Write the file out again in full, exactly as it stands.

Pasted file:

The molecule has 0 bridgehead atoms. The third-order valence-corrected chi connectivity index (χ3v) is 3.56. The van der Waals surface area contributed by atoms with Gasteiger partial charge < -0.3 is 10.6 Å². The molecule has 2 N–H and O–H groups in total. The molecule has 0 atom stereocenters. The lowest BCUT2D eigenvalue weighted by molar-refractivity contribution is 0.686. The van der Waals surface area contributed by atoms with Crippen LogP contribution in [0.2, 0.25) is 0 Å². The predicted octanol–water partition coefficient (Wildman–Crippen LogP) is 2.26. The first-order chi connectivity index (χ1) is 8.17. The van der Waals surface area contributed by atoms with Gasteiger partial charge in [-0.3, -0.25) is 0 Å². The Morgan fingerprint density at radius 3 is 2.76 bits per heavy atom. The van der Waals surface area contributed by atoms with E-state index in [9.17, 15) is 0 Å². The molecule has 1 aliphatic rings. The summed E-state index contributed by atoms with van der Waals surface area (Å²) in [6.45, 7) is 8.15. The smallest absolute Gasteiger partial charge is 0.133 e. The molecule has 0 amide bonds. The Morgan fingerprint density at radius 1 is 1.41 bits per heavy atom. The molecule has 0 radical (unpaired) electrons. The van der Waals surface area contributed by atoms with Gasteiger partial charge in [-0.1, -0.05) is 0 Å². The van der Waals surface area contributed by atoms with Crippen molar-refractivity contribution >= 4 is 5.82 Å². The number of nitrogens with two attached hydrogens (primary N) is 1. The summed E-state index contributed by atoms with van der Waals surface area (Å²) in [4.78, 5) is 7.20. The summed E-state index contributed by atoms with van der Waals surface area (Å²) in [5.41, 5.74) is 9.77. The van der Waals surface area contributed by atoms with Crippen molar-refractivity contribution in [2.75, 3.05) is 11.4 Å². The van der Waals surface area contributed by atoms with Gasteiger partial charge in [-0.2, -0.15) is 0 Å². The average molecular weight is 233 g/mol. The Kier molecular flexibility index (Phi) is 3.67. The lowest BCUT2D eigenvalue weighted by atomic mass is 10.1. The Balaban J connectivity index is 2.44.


The molecule has 0 bridgehead atoms. The third-order valence-corrected chi connectivity index (χ3v) is 3.56. The van der Waals surface area contributed by atoms with Gasteiger partial charge < -0.3 is 10.6 Å². The molecule has 2 N–H and O–H groups in total. The molecule has 0 atom stereocenters. The lowest BCUT2D eigenvalue weighted by molar-refractivity contribution is 0.686. The van der Waals surface area contributed by atoms with Crippen LogP contribution in [0.2, 0.25) is 0 Å². The predicted octanol–water partition coefficient (Wildman–Crippen LogP) is 2.26. The first-order chi connectivity index (χ1) is 8.17. The van der Waals surface area contributed by atoms with Gasteiger partial charge in [-0.3, -0.25) is 0 Å². The Morgan fingerprint density at radius 3 is 2.76 bits per heavy atom. The van der Waals surface area contributed by atoms with E-state index in [9.17, 15) is 0 Å². The molecule has 1 aliphatic rings. The summed E-state index contributed by atoms with van der Waals surface area (Å²) in [6.45, 7) is 8.15. The smallest absolute Gasteiger partial charge is 0.133 e. The molecule has 0 amide bonds. The Morgan fingerprint density at radius 1 is 1.41 bits per heavy atom. The molecule has 0 radical (unpaired) electrons. The van der Waals surface area contributed by atoms with Gasteiger partial charge in [-0.1, -0.05) is 0 Å². The van der Waals surface area contributed by atoms with Crippen molar-refractivity contribution >= 4 is 5.82 Å². The number of nitrogens with two attached hydrogens (primary N) is 1. The summed E-state index contributed by atoms with van der Waals surface area (Å²) in [4.78, 5) is 7.20. The summed E-state index contributed by atoms with van der Waals surface area (Å²) in [5.41, 5.74) is 9.77. The van der Waals surface area contributed by atoms with Crippen molar-refractivity contribution in [2.75, 3.05) is 11.4 Å². The van der Waals surface area contributed by atoms with Gasteiger partial charge in [-0.2, -0.15) is 0 Å². The average molecular weight is 233 g/mol. The Kier molecular flexibility index (Phi) is 3.67. The lowest BCUT2D eigenvalue weighted by atomic mass is 10.1. The Balaban J connectivity index is 2.44.